Home Magazine article Destruction and Renewal – Culture City :: SRQ Magazine article by Dylan Campbell

Destruction and Renewal – Culture City :: SRQ Magazine article by Dylan Campbell



If you were asked to catalog your life into a series of objects, could you? What pieces of your childhood would you take away, what talisman could you confidently wield as an embodiment of all that you are? It’s a difficult decision, because objects, almost by nature, carry meaning. Some carry more than others. Some don’t wear them at all until they finally do. How do you make this choice? For Puerto Rican artist Daniel Lind-Ramos, that choice was made for him on September 20, 2017, when Hurricane Maria hit Puerto Rico.

It was made for him for the next 84 days without electricity, completely cut off from the outside world, while his own descended into chaos. It was made for him as he waded chest-deep through the flooded streets of his hometown of Loiza, sifting through the rubble of the storm. “In the middle of the night, when the hurricane was at its peak, we heard over the radio that people here had to leave the area because of flooding. The next morning I was wondering what my studio would look like as I waded through the water – I saw an object floating nearby and picked it up,” says Daniel. This object, a boat propeller, along with blue FEMA tarps, palm fronds and coconut shells, became the touchstones of the experience Daniel and his community had following the Hurricane Maria.


Daniel didn’t choose the objects that define him, yet he still chose to share them with us. The Tres Marias, will feature three assemblages created from natural and manufactured materials, collected in the aftermath of Hurricane Maria, that shed light on the storm’s impact on Puerto Rico. Daniel presented the series at the 2019 Whitney Biennial, along with his sculpture Maria-Maria, after which the Sarasota Museum of Art first connected with him and, in the years that followed, came to this exhibition. “At first glance, these found objects may look like miscellaneous elements that are part of a sculpture, they are meant to bring a physical presence to many experiences and memories that the majority of us have not had with the devastation. of Hurricane Maria. They beautifully create something intangible, like a memory, real in a space that we can now reflect on,” says Emory Conetta, assistant curator at the Sarasota Art Museum.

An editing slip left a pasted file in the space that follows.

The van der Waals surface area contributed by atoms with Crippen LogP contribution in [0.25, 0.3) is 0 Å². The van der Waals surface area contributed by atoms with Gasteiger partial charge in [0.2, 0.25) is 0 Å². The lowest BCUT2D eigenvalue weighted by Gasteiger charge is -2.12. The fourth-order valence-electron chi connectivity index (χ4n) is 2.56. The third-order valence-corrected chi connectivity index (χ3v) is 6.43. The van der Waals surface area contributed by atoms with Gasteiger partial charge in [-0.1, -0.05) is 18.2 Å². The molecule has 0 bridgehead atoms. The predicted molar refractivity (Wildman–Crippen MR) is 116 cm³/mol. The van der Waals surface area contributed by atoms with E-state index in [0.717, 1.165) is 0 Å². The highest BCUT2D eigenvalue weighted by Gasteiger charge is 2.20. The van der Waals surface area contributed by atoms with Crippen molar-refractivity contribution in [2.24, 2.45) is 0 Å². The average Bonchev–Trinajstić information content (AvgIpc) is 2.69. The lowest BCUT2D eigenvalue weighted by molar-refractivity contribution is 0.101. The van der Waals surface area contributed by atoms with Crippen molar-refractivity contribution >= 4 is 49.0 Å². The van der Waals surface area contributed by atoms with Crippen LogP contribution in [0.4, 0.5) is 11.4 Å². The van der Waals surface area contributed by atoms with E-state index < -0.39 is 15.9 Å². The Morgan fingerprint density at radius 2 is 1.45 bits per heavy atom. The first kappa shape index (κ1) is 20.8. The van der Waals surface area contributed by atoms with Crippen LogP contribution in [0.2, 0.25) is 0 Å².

Las Tres Marias will feature an existing work, Maria de los Sustenos, in addition to two assemblages created specifically for this exhibition, Bano de Maria and Maria Guabancex. Although the exhibition was originally intended to feature only Maria de los Sustenos, the natural light and spacious layout of the museum’s Tower Gallery prompted SAM to propose the idea of ​​two additional works to Daniel. “The best part of being a contemporary museum is that we can work with living artists,” says Conetta.

Daniel, who had been thinking about these two specific works since 2018, jumped at the idea. In turn, each assemblage is constructed from different found objects and focuses on a different era of Puerto Rico – from the island’s indigenous roots and history of colonialism to its position in the modern world. Bano de Maria or Mary’s Bath is a relief that features the first object Daniel collected in the hurricane’s wake – a boat propeller, floating alongside him in the floodwaters of Loiza – at its top and a water basin at the foot of the assembly. “The water was almost above my chest when I found it,” says Daniel. The assemblage focuses on water – not just the torrential flooding of the ocean, but also on water as a pathway for the evolution of existences. Just like the majority of hurricanes that hit Puerto Rico, the majority of slaves who came to the island were also from West Africa.